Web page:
Abstract: This study follows the framework of Afonso, Schuknecht, and Tanzi (2005), aiming to look at the public expenditure of 20 OECD countries for the period 2009-2013, from the perspective of efficiency and assess if these developed countries are performing efficiently compared to each other. Public Sector Performance (PSP) and Public Sector Efficiency (PSE) indicators were constructed and Data Envelopment Analysis was conducted. The results show that the only country that performed on the efficiency frontier is Switzerland. The average input-oriented efficiency score is equal to 0.732. That is, on average countries could have reduced the level of public expenditure by 26.8% and still achieved the same level of public performance. The average output-oriented efficiency score is 0.769 denoting that on average the sample countries could have increased their performance by 23.1% by employing the same level of public expenditure. Key Words : Public Spending, Technical Efficiency, Public Sector Performance (PSP), Data Envelopment Analysis (DEA)
    JEL: C14 C87 H40 H50 Y10
    Date: 2016–06
  6. By: Jim Fischer (Mount Royal University)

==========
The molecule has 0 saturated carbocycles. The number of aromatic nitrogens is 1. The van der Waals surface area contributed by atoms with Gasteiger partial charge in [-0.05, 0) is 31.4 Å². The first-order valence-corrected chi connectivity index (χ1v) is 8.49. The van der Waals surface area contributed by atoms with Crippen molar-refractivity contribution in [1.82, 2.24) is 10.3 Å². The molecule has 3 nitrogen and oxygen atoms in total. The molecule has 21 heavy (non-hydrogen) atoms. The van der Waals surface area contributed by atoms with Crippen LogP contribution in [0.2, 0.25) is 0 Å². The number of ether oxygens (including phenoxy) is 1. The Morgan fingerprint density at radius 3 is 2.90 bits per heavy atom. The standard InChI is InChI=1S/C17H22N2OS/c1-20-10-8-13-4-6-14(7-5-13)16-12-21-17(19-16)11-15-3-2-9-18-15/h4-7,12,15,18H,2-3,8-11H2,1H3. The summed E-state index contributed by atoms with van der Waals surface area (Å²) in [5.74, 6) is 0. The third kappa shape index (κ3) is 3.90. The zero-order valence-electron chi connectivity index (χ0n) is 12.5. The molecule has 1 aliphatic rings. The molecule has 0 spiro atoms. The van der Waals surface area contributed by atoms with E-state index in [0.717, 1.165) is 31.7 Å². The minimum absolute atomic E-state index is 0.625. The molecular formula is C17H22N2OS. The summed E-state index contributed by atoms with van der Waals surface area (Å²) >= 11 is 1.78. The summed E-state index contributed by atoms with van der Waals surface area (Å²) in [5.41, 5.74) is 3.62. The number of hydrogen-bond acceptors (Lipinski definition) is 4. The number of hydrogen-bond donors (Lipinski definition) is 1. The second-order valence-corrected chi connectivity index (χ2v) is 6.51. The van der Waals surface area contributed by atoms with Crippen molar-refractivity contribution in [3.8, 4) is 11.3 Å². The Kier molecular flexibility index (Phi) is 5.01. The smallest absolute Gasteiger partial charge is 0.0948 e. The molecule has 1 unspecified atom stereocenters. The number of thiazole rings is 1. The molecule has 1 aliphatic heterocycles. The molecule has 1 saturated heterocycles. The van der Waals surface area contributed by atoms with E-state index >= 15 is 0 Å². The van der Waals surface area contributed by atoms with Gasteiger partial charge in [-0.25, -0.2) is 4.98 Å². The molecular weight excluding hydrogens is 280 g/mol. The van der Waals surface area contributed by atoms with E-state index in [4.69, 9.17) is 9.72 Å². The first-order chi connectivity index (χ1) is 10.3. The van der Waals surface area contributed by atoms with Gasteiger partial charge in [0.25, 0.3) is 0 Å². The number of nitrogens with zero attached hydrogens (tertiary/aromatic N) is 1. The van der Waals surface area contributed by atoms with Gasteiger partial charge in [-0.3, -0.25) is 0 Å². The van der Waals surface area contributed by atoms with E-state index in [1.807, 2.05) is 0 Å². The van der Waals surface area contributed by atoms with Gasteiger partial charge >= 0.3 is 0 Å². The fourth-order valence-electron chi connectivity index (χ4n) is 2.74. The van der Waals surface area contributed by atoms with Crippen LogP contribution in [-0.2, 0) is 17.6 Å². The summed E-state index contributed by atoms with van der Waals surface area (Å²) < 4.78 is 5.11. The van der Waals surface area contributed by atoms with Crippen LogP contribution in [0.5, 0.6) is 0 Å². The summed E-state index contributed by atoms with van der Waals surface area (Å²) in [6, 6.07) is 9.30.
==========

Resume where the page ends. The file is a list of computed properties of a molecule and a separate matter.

Abstract: Consumption tax has been lauded as an alternative to income tax, in that it promotes savings and investment, and enables increased consumption over time. Despite these claims, no state has opted to replace income tax with consumption tax as the prime source of revenue. It is proposed that when consumption tax replaces income tax as the means of financing the state, investment increases, individuals are able to consume more over a lifetime, and levels of government revenue can be maintained. This study compares an average Canadian taxpayer in Canada’s current hybrid tax regime with a taxpayer in a hypothetical consumption tax regime. The rate of consumption tax is calculated to provide the equivalent amount of revenue the Canadian government currently receives. Comparisons are made between the two regimes in three scenarios to reflect different taxpayer behavior: holding investment steady, holding consumption steady, and maximizing the use of current tax shelters. The study concludes that in any scenario, individuals are able to enjoy more total consumption and purchasing power over time, adjusted for inflation, when a consumption tax substitutes for income tax. On the other hand, government revenue received from the average taxpayer in some scenarios is less when consumption tax replaces income tax, and is more in others. Government revenue was more when comparisons were made between taxpayers in the income tax regime who made use of current tax shelters, and those in the consumption tax regime who maximized their investment. This is the ideal behavior one would expect of taxpayers who are left with more disposable income. Opportunities for further study are suggested.